Morbid obesity has always been a challenge to the anesthesiologist and surgeon. In the past, it was frequent to avoid any surgical procedure due to the increased risk observed among these subjects. It was common to hear, “if you do not lose weight you cannot be operated …”.
But this situation have changed, mainly in the last two decades.
Morbid obesity is actually one of the most prominent medical problems in the world. Two aspects support this concept: quantitative and qualitative.
Obesity prevalence is increasing. It has been recently reported that the incidence of all classes of obesity, those with body mass indexes (BMI) of 30, 40, or 50 kg/m2 have shown a dramatic growth from 1986 to 2000. One in five patients has a BMI over 30, one in 50 over 40, and one in 400 has a BMI over 50.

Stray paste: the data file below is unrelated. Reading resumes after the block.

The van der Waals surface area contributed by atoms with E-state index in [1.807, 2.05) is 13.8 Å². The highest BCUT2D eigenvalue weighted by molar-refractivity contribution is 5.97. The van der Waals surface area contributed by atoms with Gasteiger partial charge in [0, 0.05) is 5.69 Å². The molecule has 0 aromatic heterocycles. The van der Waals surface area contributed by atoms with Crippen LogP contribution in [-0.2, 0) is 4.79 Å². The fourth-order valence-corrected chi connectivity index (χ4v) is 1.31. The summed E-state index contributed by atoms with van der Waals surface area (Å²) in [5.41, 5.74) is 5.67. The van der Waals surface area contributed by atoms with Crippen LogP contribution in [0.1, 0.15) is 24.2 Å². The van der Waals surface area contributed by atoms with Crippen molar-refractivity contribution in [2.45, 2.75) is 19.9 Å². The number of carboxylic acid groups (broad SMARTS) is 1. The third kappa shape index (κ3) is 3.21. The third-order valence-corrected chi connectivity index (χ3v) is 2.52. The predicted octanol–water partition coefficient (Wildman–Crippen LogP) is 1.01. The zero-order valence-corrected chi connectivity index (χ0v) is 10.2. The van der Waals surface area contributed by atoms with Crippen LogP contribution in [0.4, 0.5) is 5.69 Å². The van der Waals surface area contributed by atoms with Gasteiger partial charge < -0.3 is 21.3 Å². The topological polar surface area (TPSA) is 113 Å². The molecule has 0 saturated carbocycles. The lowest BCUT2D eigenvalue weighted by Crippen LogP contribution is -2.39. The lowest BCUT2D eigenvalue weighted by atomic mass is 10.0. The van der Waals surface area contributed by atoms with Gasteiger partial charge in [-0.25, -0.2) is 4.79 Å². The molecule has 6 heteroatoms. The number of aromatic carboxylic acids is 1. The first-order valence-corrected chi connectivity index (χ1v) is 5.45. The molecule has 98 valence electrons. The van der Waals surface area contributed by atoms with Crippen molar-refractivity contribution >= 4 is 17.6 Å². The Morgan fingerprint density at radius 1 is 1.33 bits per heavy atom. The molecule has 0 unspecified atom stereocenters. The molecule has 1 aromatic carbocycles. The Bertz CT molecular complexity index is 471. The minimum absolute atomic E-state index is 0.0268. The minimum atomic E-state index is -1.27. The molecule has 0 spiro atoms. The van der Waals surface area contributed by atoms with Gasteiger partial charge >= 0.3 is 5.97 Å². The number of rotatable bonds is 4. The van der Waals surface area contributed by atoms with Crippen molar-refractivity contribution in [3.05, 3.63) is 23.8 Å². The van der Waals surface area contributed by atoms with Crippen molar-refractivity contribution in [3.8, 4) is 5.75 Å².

Similar incidence and tendency have been observed in the rest of the world.
Morbid obesity is a life-threatening situation in the long term. BMI over 40 if not treated, significantly shortens the individual's life expectancy. Apart from the increased morbidity associated with obesity, the excess mortality is substantial. It is principally caused by death from coronary heart disease, stroke, and diabetes mellitus, although sudden unexplained death, malignancies, and fatal accidents are also more prevalent in the obese.